13 Key Points: Selling Process: Engage Engage Smile Make eye contact Have open body language Stand away from colleagues Don't give visitors any reason not to make contact with you. Be a good listener Don't interrupt Ask follow-up questions Pay attention to the visitors answers and body language Selling Process: Engage Less aggressive ways of getting attention
14 Greeting Questions: 1. Tell me, what do you know about our company? 2. What products/services are you interest in? 3. Tell me what kinds of needs/applications you have? 4. What interests you in this section of our booth? 5. How are you enjoying the show? Maintaining Control Use the "Elevator Speech Say something irrefutable Give some credibility Talk about two or three generic benefits And finish with a call to action Selling Process: Greet Personal stretch time: being pleasant
15 Key Points: Selling Process: Greet Control the conversation Ask the first question Answering a question with a follow up question... to regain control Use questions to direct the conversation Ask "open ended" questions Open ended questions cannot be answered by "yes" or "no" Open ended questions will give you information Build rapport in two minutes Again, be a good listener Focus on their areas of interest Selling Process: Greet Personal stretch time: Being pleasant
16 Idea: Greeting Questions 1. Tell me, what made you come to the show this year? 2. What do you know about HotSchedules? 3. Tell me what do you do for your company? 4. Are you involved with Labor Management? 5. How are you enjoying the show? Idea: Fun example of a one sentence Elevator Speech We consider ourselves to be the Jedi Master of labor management and cost control. Selling Process: Greet Personal stretch time: being pleasant
17 Short Attention Spans Qualify visitors by asking qualifying questions the fit the following criteria. 1. Need for your product or service 2. Role of the visitor in decision-making process 3. Buying timeframe within your sales cycle 4. Funding (budget... Do they have the cash!!!) Hot lead vs a Qualified lead Qualifying Questions (Examples) Tell me.. What is frustrating about the way you're handling that now? Before I show you our new product.. why is it important to solve this problem? Let me ask you honestly.. is there a budget to solve that problem? To help me focus this demo.. what type of solutions would help you to solve that problem? Qualified or Time Waster? You're the judge and jury
18 Key Points: Selling Process: Qualify Don't give more than two minutes of your time to unqualified visitors Weave qualifying questions into your conversation Buying authority; decision maker, recommender, influencer Buying time frame; 0-3 months, 3-6 months, 6+ months Budget; fully funded, some budget, no budget Not every visitor is worth your valuable time to give a demonstation Qualified or Time Waster? You're the judge and jury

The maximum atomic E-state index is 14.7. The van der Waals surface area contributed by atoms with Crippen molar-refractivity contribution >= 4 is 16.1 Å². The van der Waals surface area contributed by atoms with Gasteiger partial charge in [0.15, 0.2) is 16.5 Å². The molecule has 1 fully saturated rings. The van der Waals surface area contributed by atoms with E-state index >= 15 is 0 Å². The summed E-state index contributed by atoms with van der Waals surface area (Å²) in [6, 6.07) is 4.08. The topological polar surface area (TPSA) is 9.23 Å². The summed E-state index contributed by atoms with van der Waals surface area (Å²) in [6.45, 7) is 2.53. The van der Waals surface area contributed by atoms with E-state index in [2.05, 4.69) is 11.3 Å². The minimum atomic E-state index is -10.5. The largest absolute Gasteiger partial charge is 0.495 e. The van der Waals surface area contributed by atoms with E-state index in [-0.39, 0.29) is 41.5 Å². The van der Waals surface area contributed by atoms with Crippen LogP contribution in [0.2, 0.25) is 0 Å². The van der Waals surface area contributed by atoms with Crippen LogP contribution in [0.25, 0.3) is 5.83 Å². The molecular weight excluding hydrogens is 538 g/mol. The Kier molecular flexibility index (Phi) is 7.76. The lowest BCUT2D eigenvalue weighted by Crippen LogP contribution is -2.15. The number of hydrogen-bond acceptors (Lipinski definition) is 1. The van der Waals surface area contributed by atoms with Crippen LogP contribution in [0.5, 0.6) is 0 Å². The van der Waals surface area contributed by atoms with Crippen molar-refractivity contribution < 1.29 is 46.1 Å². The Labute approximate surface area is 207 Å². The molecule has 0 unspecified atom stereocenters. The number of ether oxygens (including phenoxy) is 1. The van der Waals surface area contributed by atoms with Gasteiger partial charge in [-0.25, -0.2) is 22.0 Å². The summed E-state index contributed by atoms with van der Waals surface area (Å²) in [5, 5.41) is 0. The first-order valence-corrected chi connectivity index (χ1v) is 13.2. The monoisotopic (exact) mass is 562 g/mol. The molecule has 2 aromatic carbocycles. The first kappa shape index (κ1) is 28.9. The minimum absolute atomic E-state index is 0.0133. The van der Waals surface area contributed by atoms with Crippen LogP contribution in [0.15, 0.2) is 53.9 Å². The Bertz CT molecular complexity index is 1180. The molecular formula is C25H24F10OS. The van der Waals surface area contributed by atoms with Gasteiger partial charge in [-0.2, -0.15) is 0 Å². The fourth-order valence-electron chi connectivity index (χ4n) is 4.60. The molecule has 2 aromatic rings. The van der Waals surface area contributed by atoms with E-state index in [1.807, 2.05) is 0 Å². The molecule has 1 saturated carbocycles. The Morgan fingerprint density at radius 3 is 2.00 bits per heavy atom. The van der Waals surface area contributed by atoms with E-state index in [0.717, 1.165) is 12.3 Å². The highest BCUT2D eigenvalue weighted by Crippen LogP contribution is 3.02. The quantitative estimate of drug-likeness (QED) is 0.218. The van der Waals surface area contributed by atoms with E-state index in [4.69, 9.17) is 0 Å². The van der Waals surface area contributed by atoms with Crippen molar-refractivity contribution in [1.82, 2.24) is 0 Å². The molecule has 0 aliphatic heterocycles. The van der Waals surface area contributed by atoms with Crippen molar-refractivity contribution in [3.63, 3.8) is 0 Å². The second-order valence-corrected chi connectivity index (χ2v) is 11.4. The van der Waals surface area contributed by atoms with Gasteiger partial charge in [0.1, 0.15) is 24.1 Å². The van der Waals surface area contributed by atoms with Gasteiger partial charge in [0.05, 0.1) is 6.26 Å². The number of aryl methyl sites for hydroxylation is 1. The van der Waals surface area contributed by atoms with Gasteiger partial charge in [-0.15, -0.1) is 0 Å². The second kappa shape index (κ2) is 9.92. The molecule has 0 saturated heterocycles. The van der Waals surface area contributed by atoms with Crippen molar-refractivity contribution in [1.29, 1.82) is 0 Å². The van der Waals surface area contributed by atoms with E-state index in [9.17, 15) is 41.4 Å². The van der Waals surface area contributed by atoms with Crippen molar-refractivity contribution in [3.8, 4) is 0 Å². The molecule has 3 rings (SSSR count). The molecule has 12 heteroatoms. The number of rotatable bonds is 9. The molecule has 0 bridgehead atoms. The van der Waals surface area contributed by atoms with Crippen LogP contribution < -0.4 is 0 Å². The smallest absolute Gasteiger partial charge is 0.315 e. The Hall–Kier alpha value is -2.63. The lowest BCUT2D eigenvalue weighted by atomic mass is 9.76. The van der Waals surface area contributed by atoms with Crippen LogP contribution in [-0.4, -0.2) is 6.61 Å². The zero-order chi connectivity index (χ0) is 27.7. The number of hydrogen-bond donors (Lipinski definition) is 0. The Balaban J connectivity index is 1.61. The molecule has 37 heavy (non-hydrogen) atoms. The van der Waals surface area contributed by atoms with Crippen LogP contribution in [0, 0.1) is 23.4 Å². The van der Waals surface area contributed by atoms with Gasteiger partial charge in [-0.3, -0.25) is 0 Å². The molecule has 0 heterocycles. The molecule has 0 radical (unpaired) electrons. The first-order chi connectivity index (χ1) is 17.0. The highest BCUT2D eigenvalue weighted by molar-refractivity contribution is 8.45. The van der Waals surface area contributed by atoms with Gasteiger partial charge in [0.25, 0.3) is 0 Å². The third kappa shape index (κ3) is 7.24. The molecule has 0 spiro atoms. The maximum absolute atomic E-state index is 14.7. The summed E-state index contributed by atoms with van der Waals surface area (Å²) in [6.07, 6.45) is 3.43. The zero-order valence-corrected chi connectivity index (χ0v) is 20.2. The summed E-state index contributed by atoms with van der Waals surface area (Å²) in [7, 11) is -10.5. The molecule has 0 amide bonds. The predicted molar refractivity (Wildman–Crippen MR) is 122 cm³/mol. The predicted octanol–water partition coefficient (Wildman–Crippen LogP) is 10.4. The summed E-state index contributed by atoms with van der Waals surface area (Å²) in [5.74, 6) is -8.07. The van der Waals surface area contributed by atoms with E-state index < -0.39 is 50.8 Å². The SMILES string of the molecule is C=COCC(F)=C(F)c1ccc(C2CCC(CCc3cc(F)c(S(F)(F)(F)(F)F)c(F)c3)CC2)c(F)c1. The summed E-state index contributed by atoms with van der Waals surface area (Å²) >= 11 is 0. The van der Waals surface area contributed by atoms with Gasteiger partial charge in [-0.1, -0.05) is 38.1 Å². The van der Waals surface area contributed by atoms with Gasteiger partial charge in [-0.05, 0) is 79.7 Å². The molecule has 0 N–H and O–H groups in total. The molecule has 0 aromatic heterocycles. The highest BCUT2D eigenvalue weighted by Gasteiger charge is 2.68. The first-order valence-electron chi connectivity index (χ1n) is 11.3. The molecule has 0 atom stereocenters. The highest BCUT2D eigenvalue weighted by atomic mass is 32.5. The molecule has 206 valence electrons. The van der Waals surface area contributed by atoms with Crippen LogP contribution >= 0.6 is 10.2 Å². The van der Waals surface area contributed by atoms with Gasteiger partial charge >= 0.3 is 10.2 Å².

19 Idea: Qualifying Questions 1. Are you in charge of or involved with the labor management portion of your business? 2. Does your restaurant or group of restaurants have more than 100 employees? 3. Do you currently have labor management solution? If so, what is it? 4. What do you find to be the most difficult aspect of your existing labor management solution? 5. Is the cost associated to labor management; such as time spent, loss of productivity, or even turnover rate, making on automated solution a viable direction for your company? And if so, do you have the budget set aside for this type of project? Qualified or Time Waster? You're the judge and jury
20 Reasons to dismiss if lacking the following: 1. A need for you product/service 2. A reasonable buying time frame 3. Funding or a budget 4. A role in influencing, recommending, or making a buying decision (basically why are you here?) Want to get a rundown of everything that you sell. Or the beggar that's talking to you only to get a ball. Disengage Visitors Delicately - The Letterman Dismissal Selling Process: Disengage Don t waste your time
21 Key Points: Selling Process: Disengage Use the "Letterman" technique Make eye contact Shake hands Thank them for stopping by Disengage visitors who are: Unqualified; wasting your time Unqualified; will not help you meet your objectives Qualified; and it's time to move on - use it to end a conversation Selling Process: Disengage Don t waste your time
22 How good is your demo? 1. Focus on the prospect's interests by asking questions 2. Have a beginning... middle... end Be prepared with two demos 1 st : Two Minutes & 2 nd : Four Minutes Adult Learning Theory. Tell them what you're going to show them Show them, and then, Ask them if they the value Selling Process: Demonstrate